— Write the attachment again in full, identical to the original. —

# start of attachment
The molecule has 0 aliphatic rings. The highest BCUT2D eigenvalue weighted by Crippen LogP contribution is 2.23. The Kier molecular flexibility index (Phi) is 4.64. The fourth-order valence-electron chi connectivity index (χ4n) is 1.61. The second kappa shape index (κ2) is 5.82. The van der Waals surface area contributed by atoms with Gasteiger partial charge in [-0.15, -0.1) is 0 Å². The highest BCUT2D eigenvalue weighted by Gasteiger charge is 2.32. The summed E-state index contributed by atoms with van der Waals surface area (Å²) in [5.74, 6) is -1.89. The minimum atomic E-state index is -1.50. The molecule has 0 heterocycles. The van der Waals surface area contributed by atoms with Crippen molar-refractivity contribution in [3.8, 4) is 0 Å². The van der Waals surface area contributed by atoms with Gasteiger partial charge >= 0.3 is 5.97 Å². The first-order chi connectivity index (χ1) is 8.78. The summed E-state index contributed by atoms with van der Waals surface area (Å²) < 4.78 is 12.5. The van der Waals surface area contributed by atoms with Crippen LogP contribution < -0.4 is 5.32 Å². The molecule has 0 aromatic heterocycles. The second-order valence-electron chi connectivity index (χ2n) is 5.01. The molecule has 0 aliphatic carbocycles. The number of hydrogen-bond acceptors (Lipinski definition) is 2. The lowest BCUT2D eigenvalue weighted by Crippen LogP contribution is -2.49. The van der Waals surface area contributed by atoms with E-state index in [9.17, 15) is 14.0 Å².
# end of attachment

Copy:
The molecule has 0 aliphatic rings. The highest BCUT2D eigenvalue weighted by Crippen LogP contribution is 2.23. The Kier molecular flexibility index (Phi) is 4.64. The fourth-order valence-electron chi connectivity index (χ4n) is 1.61. The second kappa shape index (κ2) is 5.82. The van der Waals surface area contributed by atoms with Gasteiger partial charge in [-0.15, -0.1) is 0 Å². The highest BCUT2D eigenvalue weighted by Gasteiger charge is 2.32. The summed E-state index contributed by atoms with van der Waals surface area (Å²) in [5.74, 6) is -1.89. The minimum atomic E-state index is -1.50. The molecule has 0 heterocycles. The van der Waals surface area contributed by atoms with Crippen molar-refractivity contribution in [3.8, 4) is 0 Å². The van der Waals surface area contributed by atoms with Gasteiger partial charge >= 0.3 is 5.97 Å². The first-order chi connectivity index (χ1) is 8.78. The summed E-state index contributed by atoms with van der Waals surface area (Å²) < 4.78 is 12.5. The van der Waals surface area contributed by atoms with Crippen LogP contribution < -0.4 is 5.32 Å². The molecule has 0 aromatic heterocycles. The second-order valence-electron chi connectivity index (χ2n) is 5.01. The molecule has 0 aliphatic carbocycles. The number of hydrogen-bond acceptors (Lipinski definition) is 2. The lowest BCUT2D eigenvalue weighted by Crippen LogP contribution is -2.49. The van der Waals surface area contributed by atoms with E-state index in [9.17, 15) is 14.0 Å².